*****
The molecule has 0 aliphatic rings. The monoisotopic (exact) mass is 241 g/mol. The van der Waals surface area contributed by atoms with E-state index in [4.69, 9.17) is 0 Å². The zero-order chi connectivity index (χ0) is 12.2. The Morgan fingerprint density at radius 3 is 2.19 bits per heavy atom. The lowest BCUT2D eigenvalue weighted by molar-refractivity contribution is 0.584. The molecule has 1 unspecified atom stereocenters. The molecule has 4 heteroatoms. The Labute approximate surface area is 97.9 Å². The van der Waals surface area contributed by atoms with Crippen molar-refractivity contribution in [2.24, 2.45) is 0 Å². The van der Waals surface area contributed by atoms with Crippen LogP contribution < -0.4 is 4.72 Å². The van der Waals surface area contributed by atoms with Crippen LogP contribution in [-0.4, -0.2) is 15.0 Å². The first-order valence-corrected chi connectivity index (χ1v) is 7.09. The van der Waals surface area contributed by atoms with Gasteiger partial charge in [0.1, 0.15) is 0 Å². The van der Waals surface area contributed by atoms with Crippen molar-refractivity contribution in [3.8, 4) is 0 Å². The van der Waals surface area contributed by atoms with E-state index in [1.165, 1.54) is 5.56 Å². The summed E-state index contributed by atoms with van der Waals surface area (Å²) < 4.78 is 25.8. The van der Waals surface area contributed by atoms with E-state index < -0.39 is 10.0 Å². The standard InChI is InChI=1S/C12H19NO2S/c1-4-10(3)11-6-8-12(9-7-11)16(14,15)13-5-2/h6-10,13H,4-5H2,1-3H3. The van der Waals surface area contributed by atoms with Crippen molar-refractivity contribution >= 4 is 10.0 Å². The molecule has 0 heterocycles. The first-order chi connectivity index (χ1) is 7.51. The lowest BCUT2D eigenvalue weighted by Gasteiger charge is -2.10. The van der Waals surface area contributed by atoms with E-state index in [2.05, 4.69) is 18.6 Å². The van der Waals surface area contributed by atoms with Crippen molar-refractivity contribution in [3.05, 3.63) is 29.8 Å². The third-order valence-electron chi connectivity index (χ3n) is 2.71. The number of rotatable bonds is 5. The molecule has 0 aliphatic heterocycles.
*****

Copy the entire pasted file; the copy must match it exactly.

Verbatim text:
The molecule has 0 aliphatic rings. The monoisotopic (exact) mass is 241 g/mol. The van der Waals surface area contributed by atoms with E-state index in [4.69, 9.17) is 0 Å². The zero-order chi connectivity index (χ0) is 12.2. The Morgan fingerprint density at radius 3 is 2.19 bits per heavy atom. The lowest BCUT2D eigenvalue weighted by molar-refractivity contribution is 0.584. The molecule has 1 unspecified atom stereocenters. The molecule has 4 heteroatoms. The Labute approximate surface area is 97.9 Å². The van der Waals surface area contributed by atoms with Crippen molar-refractivity contribution in [2.24, 2.45) is 0 Å². The van der Waals surface area contributed by atoms with Crippen LogP contribution < -0.4 is 4.72 Å². The van der Waals surface area contributed by atoms with Crippen LogP contribution in [-0.4, -0.2) is 15.0 Å². The first-order valence-corrected chi connectivity index (χ1v) is 7.09. The van der Waals surface area contributed by atoms with Gasteiger partial charge in [0.1, 0.15) is 0 Å². The van der Waals surface area contributed by atoms with Crippen molar-refractivity contribution in [3.8, 4) is 0 Å². The van der Waals surface area contributed by atoms with E-state index in [1.165, 1.54) is 5.56 Å². The summed E-state index contributed by atoms with van der Waals surface area (Å²) < 4.78 is 25.8. The van der Waals surface area contributed by atoms with E-state index < -0.39 is 10.0 Å². The standard InChI is InChI=1S/C12H19NO2S/c1-4-10(3)11-6-8-12(9-7-11)16(14,15)13-5-2/h6-10,13H,4-5H2,1-3H3. The van der Waals surface area contributed by atoms with Crippen molar-refractivity contribution >= 4 is 10.0 Å². The molecule has 0 heterocycles. The first-order chi connectivity index (χ1) is 7.51. The lowest BCUT2D eigenvalue weighted by Gasteiger charge is -2.10. The van der Waals surface area contributed by atoms with E-state index in [2.05, 4.69) is 18.6 Å². The van der Waals surface area contributed by atoms with Crippen molar-refractivity contribution in [3.05, 3.63) is 29.8 Å². The third-order valence-electron chi connectivity index (χ3n) is 2.71. The number of rotatable bonds is 5. The molecule has 0 aliphatic heterocycles.